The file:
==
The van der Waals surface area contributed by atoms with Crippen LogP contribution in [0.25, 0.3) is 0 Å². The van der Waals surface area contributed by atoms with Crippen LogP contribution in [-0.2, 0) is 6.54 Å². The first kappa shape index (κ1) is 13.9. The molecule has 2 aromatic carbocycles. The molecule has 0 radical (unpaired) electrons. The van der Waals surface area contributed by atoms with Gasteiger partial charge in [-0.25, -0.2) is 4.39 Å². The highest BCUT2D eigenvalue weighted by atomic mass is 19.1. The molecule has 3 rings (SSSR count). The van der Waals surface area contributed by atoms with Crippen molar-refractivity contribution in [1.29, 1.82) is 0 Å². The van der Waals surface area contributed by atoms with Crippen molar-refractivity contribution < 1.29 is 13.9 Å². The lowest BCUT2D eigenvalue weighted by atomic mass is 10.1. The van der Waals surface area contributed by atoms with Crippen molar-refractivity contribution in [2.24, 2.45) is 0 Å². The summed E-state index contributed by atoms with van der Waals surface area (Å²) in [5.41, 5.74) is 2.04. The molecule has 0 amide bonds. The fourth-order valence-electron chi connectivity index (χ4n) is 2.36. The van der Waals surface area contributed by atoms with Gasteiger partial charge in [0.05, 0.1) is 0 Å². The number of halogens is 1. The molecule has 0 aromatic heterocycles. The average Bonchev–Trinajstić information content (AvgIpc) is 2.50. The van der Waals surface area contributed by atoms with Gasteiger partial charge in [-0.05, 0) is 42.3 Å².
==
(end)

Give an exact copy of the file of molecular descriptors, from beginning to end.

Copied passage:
The van der Waals surface area contributed by atoms with Crippen LogP contribution in [0.25, 0.3) is 0 Å². The van der Waals surface area contributed by atoms with Crippen LogP contribution in [-0.2, 0) is 6.54 Å². The first kappa shape index (κ1) is 13.9. The molecule has 2 aromatic carbocycles. The molecule has 0 radical (unpaired) electrons. The van der Waals surface area contributed by atoms with Gasteiger partial charge in [-0.25, -0.2) is 4.39 Å². The highest BCUT2D eigenvalue weighted by atomic mass is 19.1. The molecule has 3 rings (SSSR count). The van der Waals surface area contributed by atoms with Crippen molar-refractivity contribution in [1.29, 1.82) is 0 Å². The van der Waals surface area contributed by atoms with Crippen molar-refractivity contribution < 1.29 is 13.9 Å². The lowest BCUT2D eigenvalue weighted by atomic mass is 10.1. The van der Waals surface area contributed by atoms with Crippen molar-refractivity contribution in [2.24, 2.45) is 0 Å². The summed E-state index contributed by atoms with van der Waals surface area (Å²) in [5.41, 5.74) is 2.04. The molecule has 0 amide bonds. The fourth-order valence-electron chi connectivity index (χ4n) is 2.36. The van der Waals surface area contributed by atoms with Gasteiger partial charge in [0.05, 0.1) is 0 Å². The number of halogens is 1. The molecule has 0 aromatic heterocycles. The average Bonchev–Trinajstić information content (AvgIpc) is 2.50. The van der Waals surface area contributed by atoms with Gasteiger partial charge in [-0.05, 0) is 42.3 Å².